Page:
Today, we’re bombarded with screenshots of people who have failed on social media. My mom used to say, “never miss an opportunity to learn from a mistake.” Let’s take a look at five lessons from bad tweets that may help you avoid a misstep. Athletics version.
1. Don’t bite the hand that feeds you. You may need to find another source of food. (Don’t tweet when you’re angry) Freshman basketball player D.J. Gardener from Mississippi State was kicked off the team for a series of profanity-laced angry tweets after he was redshirted in 2011. Even if we use profanity in our everyday life, it’s a good idea to refrain from it in public.
2. What’s good for the goose is not good for the gander. Ryan Spadola, a white All-American football player from Lehigh got suspended during the 2012 NCAA FCS national playoffs for this smack talk about opponents. Lehigh lost the playoff game he missed and their quest for a national championship ended. This incident came under scrutiny from players who said it was common for athletes to use “the n word” when talking smack about each other. Lehigh consequently held a series of discussions on campus about “derogatory racial language and its impact.”
3. What happens in the locker room (or Vegas) stays in the locker room. Football player Marlon Williams (Texas Tech) got his social media privileges revoked for this insider information. Everybody doesn’t need to know everything.
4. Don’t tweet lines from rap songs. Remember your wider audience. John Bohannon, a University of Texas-El Paso student-athlete got into hot water here but claimed he was just retweeting a line from Z-Ro. This is a classic case of not understanding who your audience is. Either he doesn’t understand that or he tweets “stream of consciousness,” which is always a bad idea.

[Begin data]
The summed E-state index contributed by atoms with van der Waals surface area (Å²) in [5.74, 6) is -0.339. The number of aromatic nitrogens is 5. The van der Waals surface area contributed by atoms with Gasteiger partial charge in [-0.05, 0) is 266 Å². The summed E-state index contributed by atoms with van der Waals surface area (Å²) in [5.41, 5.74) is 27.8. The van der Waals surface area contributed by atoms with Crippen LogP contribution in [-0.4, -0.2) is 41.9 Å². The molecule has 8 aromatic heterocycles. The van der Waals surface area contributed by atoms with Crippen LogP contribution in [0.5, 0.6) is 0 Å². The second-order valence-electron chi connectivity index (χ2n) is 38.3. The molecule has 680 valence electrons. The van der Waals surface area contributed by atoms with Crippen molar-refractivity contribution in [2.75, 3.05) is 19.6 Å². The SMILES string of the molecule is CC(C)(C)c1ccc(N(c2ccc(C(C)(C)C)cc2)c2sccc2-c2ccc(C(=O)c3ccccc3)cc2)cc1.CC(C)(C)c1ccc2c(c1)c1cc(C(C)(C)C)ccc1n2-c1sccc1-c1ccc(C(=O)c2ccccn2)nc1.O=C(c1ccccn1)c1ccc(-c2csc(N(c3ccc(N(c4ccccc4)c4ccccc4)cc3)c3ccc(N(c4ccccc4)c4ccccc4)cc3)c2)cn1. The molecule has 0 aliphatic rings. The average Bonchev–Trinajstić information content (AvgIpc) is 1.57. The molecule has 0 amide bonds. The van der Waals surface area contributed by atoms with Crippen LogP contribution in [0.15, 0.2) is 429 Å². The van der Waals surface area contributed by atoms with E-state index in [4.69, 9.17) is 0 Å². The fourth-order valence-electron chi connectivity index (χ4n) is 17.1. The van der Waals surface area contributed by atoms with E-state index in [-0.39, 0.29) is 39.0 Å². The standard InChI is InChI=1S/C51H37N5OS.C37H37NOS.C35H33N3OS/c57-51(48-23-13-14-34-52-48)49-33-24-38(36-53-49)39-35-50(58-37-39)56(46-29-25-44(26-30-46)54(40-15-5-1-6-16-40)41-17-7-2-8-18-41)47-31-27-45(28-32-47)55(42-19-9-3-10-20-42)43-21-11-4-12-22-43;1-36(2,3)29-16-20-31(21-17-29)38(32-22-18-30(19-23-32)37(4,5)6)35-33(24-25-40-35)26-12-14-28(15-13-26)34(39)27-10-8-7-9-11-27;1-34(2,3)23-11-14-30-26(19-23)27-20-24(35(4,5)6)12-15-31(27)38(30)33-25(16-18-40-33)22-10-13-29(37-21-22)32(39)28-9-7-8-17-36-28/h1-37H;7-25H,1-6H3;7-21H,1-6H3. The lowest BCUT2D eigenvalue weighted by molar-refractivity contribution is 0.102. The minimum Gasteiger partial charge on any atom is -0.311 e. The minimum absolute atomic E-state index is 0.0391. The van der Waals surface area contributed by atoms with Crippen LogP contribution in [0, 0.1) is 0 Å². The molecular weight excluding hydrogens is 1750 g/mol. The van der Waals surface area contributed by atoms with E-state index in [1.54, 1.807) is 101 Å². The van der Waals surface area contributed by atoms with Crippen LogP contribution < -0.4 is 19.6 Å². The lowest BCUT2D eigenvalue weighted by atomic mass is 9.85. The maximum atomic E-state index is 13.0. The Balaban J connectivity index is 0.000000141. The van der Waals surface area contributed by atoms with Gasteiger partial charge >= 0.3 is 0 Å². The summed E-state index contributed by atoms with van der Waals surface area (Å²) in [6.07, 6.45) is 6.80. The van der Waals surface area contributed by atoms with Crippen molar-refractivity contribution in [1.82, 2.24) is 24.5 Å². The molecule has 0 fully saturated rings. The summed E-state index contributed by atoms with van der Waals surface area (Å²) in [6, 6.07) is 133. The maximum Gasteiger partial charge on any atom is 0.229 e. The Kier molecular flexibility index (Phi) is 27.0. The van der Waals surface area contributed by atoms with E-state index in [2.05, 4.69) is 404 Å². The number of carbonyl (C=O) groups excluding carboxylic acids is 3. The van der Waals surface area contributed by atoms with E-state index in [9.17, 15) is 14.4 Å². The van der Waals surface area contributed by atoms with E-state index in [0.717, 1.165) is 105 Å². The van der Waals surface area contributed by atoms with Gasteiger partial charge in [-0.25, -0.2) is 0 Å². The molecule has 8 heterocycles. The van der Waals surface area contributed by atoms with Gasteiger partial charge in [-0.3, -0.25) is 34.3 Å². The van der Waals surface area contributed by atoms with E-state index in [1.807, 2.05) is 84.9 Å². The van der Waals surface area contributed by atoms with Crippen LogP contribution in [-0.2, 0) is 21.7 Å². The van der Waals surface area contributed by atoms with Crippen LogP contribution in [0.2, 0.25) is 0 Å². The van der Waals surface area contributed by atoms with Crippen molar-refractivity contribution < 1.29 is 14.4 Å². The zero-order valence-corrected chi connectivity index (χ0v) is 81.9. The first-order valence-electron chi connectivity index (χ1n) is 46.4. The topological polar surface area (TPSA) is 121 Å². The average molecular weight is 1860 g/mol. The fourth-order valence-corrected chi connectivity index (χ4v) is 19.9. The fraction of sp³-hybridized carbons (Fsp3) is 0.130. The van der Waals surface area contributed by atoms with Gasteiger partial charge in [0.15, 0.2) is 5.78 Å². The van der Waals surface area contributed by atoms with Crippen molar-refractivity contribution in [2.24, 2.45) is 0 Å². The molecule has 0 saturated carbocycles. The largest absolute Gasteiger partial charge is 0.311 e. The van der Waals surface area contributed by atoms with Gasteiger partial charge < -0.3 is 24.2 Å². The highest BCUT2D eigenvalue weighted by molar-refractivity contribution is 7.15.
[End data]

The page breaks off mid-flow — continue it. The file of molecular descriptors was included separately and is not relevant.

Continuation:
5. When taking pictures and posting online, always be sure of what is in the picture.
Take a look at the yellow box.
When some FBS football players took this picture at a recruiting party, they forgot to crop out the bong before posting it online. Oops. I could go on, but I won’t. You get the idea. These sorts of screenshots are all over the internet. If nothing else, they help us understand that even though you delete something, it is never gone. All five of these examples were deleted soon after being posted online. And it didn’t take much time to find them.
Bottom line: Think before you tweet.